Call for WHO elections to be more open and transparent

December 05, 2002

The fate of billions of the world's population hangs in the balance this week as 9 candidates gear up for the most important election in global health - that of the WHO's Director-General. A secret and largely unaccountable process, the election is shrouded in medieval mystery, still reflecting the post second-world war political scene rather than today's more complex, multilateral, democratic world.

A joint campaign between THE LANCET and the Rockefeller Foundation aims to instill transparency, accountability, and vigorous public debate about the election of the new Director-General of WHO. THE LANCET is this week publishing an open letter to WHO's Executive Board to highlight the most critical issues that the new WHO incumbent will face at a time when health inequalities between rich and poor nations are dramatically widening--and at a time where WHO's external failures and internal conflicts urgently need addressing. The open letter--the result of a recent meeting in Tanzania between key organisations committed to the future success of global health, including WHO itself--challenges WHO's 32-strong Executive Board to address 10 critical questions to the five shortlisted candidates who will be interviewed for the new WHO Director-General appointment in late January. Key issues posed in the letter include the future vision of WHO, how WHO should collaborate with global and country-wide organisations, the role of WHO in setting the agenda for health research, and questions about improving internal processes within the agency at a time when staff morale is at an all-time low.

In addition, the campaign seeks to elicit responses to the questions in the open letter from the nine candidates in contention--WHO's Executive Board will reduce the number of candidates to five in a secret meeting taking place on January 20, 2003. This week's Lancet Editorial comments: 'We invite all nominees for Director-General to respond to these questions in advance of the January Executive Board meeting. Candidates might welcome an opportunity to use these questions as a means to define their personal platforms for election. At present, there remains no other way for them to do so publicly. Their willingness to take part in this open debate will also signal their commitment to a transparent and accountable election process.'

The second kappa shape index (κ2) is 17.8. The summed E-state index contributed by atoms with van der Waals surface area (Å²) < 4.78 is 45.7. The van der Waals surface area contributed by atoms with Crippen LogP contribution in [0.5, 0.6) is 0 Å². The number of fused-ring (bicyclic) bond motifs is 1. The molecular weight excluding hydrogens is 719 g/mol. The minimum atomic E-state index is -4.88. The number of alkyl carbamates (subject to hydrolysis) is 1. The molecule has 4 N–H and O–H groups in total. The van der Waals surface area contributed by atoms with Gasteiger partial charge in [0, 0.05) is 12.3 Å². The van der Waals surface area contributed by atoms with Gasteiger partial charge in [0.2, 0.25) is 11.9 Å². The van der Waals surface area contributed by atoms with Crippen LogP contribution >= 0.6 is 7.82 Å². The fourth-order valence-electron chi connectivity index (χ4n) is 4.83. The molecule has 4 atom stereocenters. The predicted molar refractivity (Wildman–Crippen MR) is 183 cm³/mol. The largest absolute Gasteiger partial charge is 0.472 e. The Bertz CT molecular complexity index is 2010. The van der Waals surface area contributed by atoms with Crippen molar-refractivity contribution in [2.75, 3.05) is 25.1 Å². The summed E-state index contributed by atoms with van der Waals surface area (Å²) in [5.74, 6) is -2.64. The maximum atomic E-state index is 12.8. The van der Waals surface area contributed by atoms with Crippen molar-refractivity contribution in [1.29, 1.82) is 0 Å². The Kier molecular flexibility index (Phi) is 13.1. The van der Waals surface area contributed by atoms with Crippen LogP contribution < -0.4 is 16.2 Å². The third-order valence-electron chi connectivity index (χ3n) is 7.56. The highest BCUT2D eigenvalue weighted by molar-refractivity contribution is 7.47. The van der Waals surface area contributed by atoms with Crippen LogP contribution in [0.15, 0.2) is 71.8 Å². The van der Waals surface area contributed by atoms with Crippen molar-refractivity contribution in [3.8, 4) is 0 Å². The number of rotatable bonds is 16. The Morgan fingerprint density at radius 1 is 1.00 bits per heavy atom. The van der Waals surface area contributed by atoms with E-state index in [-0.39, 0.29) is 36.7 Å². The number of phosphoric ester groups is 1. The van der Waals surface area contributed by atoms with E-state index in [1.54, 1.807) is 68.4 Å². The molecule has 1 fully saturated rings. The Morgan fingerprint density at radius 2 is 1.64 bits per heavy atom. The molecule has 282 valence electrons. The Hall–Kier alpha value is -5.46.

An accompanying Commentary (p 1799) by Lancet Editor Richard Horton and Ariel Pablos-Mendez from the Rockefeller Foundation critically reviews WHO's recent failings in order to identify key priorities for the new Director-General. WHO is criticised for lacking leadership, "....there has been no sense of urgency in WHO's leadership, no sense that WHO must reinterpret its mandate to advocate on behalf of the world's poorest people.". Horton and Pablos-Mendez comment how Africa--with its appalling scale of humanitarian disaster, HIV/AIDS epidemic, and a severe problem with corrupt Governments in many of its countries--is a crucial yet presently neglected future priority for WHO. They also comment on the severe underfunding of WHO, suggesting that the new Director-General could move in one of two directions: to campaign for appropriate funding rather than having an over-reliance on outside donations, or--more radically--to re-address and reinvent its overall function. WHO, they argue, could be a more effective global agency if it concentrated on fewer projects by reducing the duplication of work of other agencies, such as UN AIDS in tackling the HIV pandemic.

Richard Horton and Ariel Pablos-Mendez comment: "For WHO in 2003, the right leader will be someone who is prepared to lead the global health community on behalf, first and foremost, of the world's poorest people; a person with strong public-health instincts, a demonstrable commitment to advocating global health equity, evidence of transparent and democratic management, and a history of inclusive decision making, especially concerning civil society; a leader, in other words, with the courage to redistribute WHO's budget to countries, to give staff greater autonomy, and to be prepared to upset and irritate enough governments to ensure that the new Director-General may serve only one term."

Richard Horton comments: "This election will, directly and indirectly, affect the lives of every person on the planet-and yet there will be no manifestos published for debate, no formal hustings for analysis of the predicament of the world's most vulnerable people, and no forum to discuss a role that carries more influence on human life than any single presidency or Prime-ministerial position. This election demands public scrutiny and rigorous debate - and there are only 6 weeks to go."
Contact: Dr Richard Horton, c/o The Lancet Press Office, 32 Jamestown Road, London NW1 7BY, UK; T)+44-0-20-7424-4949; F) +44-0-20-7424-4912; E)

George Soule, Office of Communication, The Rockefeller Foundation, 420 Fifth Avenue, NY, NY 10018, USA; T) +1-212-85-8456; F) +1-212-852-8441; E); W)


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